Title: Si Vis Pacem, Para Bellum
Director: John S Scott
Writers: based on Star Trek created by Gene Roddenberry, created by Bryan Fuller, and Alex Kurtzman written by Kirsten Beyer
Starring: Sonequa Martin-Green, Michelle Yeoh, Doug Jones, Shazad Latif, Anthony Rapp, Jason Isaacs, Mary Wiseman, James Frain, Chris Obi, Kenneth Mitchell
Duration: 1 hr
Network: CBS and CBS all access
In the opening salvo of the series fall finale (the show is taking a break and returning in January of next year), we have the first half of the series first two-part episode, the second half of which will get broadcast next week. The episode presented the most sophisticated and complex narrative the show has offered yet with storylines developing on several fronts, tons of exposition, revelations, and a great deal at stake not only for Discovery and her crew but with widespread implications for the entire Federation and the ongoing war with the Klingons going forward.
Like a newbie, I was surprised late in this week’s episode that it would get continued next week. I was so caught up in the story, and I didn’t begin to suspect until the time was close to running out for this week’s edition, leaving us with a plethora of unresolved issues in the form of cliffhangers. Bastards.
(*warning spoilers follow*)
Okay, let’s take these multiple storylines one at a time. In a situation that was a potent reminder the show takes place in a time of war, the episode begins with a near-disastrous attempt to save another Starfleet ship by Discovery. The other ship and her crew were lost. The Klingons ability to cloak their ships has been spreading rapidly, emphasizing the importance of learning more about the cloaking technology and how to detect vessels using it. The Klingons ability to cloak their ships is inexorably resulting in battles ending in their favor. They are winning the war.
As a direct result of this we find Burnham, Saru, and Tyler exploring an arboreal planet, Pahvo, that is strongly reminiscent of Pandora from Avatar in hopes of discovering a clue of how to go about developing some cloaked ship detecting technology. The planet has some unique qualities which include a kind of sound continuously emitted as part of the planet’s ecosystem. At first, this quality has a detrimental and unpleasant effect on Saru’s more heightened senses, but after an initial discomfort, it also allows him to make contact with the planet’s inhabitants. Technically, these “inhabitants” are not entities separate from the rest of their organic world but are slightly more focused areas of vaporous, insubstantial clouds of energy Saru can communicate with crudely.
His communication with the Pahvoans soon seems to affect his judgment, and he seems to begin suffering from a form of Stockholm syndrome, making him entirely on board with the local message of peace and harmony, but in conflict with the mission, they were sent to do. Saru shuts down communication with Discovery, and when Burnham and Tyler conspire to complete the task contrary to his wishes, he takes steps to stop them.
It has not been apparent up until now what a formidable physical opponent Saru could be, His species is apparently much stronger than humans, and its revealed his species is capable of running at 80 kilometers an hour. He attacks Burnham when she attempts to restore communications forcing her to shoot him several times with a phaser to subdue him. Once back on Discovery he seems cured and is apologetic about his behavior on the planet’s surface.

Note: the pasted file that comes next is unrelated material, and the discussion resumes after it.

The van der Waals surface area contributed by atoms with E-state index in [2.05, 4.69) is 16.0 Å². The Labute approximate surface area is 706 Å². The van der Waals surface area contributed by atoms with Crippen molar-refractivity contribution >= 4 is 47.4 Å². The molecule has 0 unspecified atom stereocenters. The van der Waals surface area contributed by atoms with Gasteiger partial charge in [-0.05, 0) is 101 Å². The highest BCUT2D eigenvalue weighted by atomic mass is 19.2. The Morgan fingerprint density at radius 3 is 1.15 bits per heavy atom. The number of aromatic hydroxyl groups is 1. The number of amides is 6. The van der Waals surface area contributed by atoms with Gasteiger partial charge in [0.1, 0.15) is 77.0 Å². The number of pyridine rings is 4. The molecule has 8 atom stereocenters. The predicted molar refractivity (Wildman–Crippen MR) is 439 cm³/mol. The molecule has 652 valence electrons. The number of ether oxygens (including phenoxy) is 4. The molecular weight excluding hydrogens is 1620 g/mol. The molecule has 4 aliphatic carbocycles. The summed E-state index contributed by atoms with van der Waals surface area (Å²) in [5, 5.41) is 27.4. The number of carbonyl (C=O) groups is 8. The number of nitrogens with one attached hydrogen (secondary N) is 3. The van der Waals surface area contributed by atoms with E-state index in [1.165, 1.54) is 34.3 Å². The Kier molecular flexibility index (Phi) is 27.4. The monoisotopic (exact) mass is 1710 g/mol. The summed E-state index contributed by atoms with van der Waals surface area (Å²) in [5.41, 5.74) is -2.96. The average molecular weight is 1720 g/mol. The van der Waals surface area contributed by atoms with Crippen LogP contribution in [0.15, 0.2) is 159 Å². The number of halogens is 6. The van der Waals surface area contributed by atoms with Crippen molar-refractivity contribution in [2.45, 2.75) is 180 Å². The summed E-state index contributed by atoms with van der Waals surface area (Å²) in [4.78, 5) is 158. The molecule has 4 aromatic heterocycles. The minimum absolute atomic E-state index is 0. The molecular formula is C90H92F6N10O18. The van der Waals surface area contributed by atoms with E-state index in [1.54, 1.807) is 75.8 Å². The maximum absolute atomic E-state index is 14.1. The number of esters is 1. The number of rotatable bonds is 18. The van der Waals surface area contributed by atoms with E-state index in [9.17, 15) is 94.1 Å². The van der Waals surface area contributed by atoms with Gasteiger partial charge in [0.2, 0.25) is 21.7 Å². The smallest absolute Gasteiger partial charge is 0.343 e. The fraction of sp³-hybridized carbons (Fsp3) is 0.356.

After the dust settles and the three are back safely on the ship, the Pahvoans begin transmitting a signal that attracts the attention of the Klingons putting Discovery on the spot to defend the planet against a Klingon ship capable of cloaking itself. The Pahvoans naively seem to think they can end the war and bring about a universe where everyone can live in harmony and peaceful coexistence. Just wait until they meet the Klingons.
Also on Discovery Stamets is showing signs that being integrated into the Spore Drive is beginning to affect him mentally and causing moments of disorientation and being out of touch with his surroundings. Tilly confronts him about it because he doesn’t want to tell the doctor, his partner yet, and they agree to keep an eye on the situation and monitor it closely. Why do I get the impression this will not end well? After initially thinking Stamets was an evil dick of a guy, I have gotten to like the character more as the series continues. He now seems to have passed the phase where he was behaving like a man on psychedelics all the time and seems to be more of his original more sober self again.
On the Klingon side of things, we have some other exciting developments also. Admiral Cornwell is still a captive, and Kol is impatient for getting information from her he is sure will add to his glory. L’Rell the female who saved Voq from death at Kol’s hands submits for an opportunity to prove her worth by volunteering to interrogate the prisoner, but she in isn’t genuine. When the female Klingon enters Cornwell’s cell, she says she wishes to defect and proposes that she and Cornwell escape. The plan goes awry when Kol and a companion see L’Rell and Cornwell walking through the ship’s halls — and to dispel suspicion, L’Rell, and the admiral fight and it appears that she murders Cornwell, although it’s not certain the admiral is dead. L’Rell drags Cornwell’s corpse to an adjacent room, where she discovers bodies of some of her Klingon allies and swears vengeance upon Kol.